My husband Dan and I were discussing the house that is a recent object of my affection, previously mentioned here.
I was trying to explain to him that itÂ is very similar to the style ofÂ a New England home. He wasn’t entirely convinced so I showed him some pictures of some houses I saw in design books and online and asked him to envision it clad in weathered cedar shakes.
I think I’ll have him convinced after heÂ reads Holly’s post about a house that Victoria Hagan designed in Nantucket. I noticed the similarities between the CT house and the Nantucket house right off, specifically the “two wings”.
Here’s the comparison, the NantucketÂ home featured in Architectural Digest, 2005
OK now let me qualify here and say I’m not delusional, I’m aware that the CT house is far from a sprawling Nantucket estate. But you can appreciate the similarities right and hey if I wanted to (and had the dough) with some tweakingÂ I could make the CT house more reminiscent of a New England estate.
Let’s just dream for a bit about the changes we could make to the exterior of theÂ CT house with a biggie sized budget.
1- First order of business is to take the unsightly storm door off. There’s no way it saves enough in energy costs to offset the dislike that I have for it.
2- Au revoir Colonial sconces on either side of the front door. Replace with a nice set of rectangular lanterns. Maybe something like this. At $630 each, these lanterns from Circa Lighting fit it our biggie sized budget quite nicely.
3- Goodbye vinyl siding. And yes, I know that I have to paint wood sidingÂ every 10 years if I’m lucky but thats no matter because I’m about to apply cedar shakes to the entire outside.Â Â When the vinyl siding comes off maybe we’ll expose some fun architectural elements or some charming trim. We’ll probably beef up the trim a bit or add some.
4- Vinyl windows, you are all being replaced with wood windows and we may need to add some transom windows in certain areas.
5- Now for the roof line, this is where things might get tricky. Considering the budget is no limit then I’ll consult an architectÂ BUT if I had to keep the spending in checkÂ I might consult with my Dad and get my brother in law Patrick to draw us some plans.Â I have a big problem with the flat roof in the middle, the lines and the charm of the house almost die there in the middle. SoÂ I’llÂ want to raise the roof to change the style of it.Â A hip roof is a good option here.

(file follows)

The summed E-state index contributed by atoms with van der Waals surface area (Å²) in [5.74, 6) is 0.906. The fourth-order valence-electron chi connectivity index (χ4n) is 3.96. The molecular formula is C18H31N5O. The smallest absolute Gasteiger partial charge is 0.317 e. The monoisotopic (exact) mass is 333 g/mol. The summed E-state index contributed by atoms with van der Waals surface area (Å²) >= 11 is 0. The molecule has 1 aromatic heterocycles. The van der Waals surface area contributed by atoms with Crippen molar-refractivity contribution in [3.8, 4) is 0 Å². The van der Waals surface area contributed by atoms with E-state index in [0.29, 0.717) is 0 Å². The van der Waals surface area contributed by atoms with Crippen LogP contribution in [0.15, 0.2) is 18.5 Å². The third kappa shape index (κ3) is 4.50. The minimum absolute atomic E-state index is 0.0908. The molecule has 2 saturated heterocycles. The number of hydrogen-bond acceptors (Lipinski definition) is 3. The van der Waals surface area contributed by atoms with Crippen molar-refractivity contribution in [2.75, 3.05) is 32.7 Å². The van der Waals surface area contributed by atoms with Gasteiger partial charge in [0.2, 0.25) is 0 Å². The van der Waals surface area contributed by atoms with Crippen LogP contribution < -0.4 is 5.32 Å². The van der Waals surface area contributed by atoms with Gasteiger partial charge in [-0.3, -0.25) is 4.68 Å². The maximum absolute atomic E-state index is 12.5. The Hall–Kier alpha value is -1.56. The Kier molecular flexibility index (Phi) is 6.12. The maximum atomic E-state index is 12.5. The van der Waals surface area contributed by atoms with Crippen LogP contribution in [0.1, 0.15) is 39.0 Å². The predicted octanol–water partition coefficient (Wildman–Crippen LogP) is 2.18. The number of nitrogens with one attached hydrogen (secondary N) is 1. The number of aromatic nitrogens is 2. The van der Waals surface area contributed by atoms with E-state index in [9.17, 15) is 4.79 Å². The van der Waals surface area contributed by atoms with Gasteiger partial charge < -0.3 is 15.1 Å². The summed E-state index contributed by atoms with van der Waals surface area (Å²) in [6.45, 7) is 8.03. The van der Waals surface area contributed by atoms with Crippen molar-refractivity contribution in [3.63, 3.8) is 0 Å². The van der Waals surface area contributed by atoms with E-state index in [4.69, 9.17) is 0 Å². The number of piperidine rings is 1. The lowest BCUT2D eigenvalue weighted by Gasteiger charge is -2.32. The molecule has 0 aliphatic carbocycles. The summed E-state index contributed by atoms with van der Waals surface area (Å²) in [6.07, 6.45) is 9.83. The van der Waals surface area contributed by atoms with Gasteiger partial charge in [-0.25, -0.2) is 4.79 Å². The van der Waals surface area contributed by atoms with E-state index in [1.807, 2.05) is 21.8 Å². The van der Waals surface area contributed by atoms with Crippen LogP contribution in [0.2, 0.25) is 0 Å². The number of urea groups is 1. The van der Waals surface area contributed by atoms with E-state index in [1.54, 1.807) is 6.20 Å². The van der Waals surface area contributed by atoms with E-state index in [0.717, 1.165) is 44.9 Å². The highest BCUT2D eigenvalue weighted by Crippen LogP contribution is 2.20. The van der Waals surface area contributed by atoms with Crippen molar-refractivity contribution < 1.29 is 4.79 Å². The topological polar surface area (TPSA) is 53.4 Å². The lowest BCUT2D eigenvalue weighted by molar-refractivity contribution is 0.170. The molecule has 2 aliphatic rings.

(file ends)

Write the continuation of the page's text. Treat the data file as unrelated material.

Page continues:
Or I could peak the roof and create some dormers much like the Nantucket house. The wings upstairsÂ hold these big attic storage spaces, raising the roof would open these up more and could possibly create the opportunity for room expansion inside.
6- OK on to some curb appeal-the brick patio is nice but some Pennsylvania fieldstone or slate would be much better.
slateÂ patio (I’m guessing onÂ material)Â at Nantucket house
Those overgrown, leggy boxwoods in the frontÂ have got to go. I don’t think we really need a hedge that tall there anyway and if that wall becomes stacked stone we wouldn’t want to hide it. If I put boxwoods back there I would select a different variety that has more of a compact growth habit.
7- One last thing to take care of before we leave the front, the front door color. Considering we’re going to have nice white trim and warm cedar shakes (which will eventually turn gray) we should give the house a little personality with a green or blue door. How about one of these colors,
Farrow & Ball’s Breakfast Room Green and Oval Room Blue
8- And heyÂ while we’re at it, lets just go ahead and install a pool in the side yard because we’ve got space for it.
What do you think about my changes, would you want to add something or do anything differently? Do you think the CT house reflects a New England style or am I totally off here? Perhaps you want to go more English cottage?Thanks for playing,
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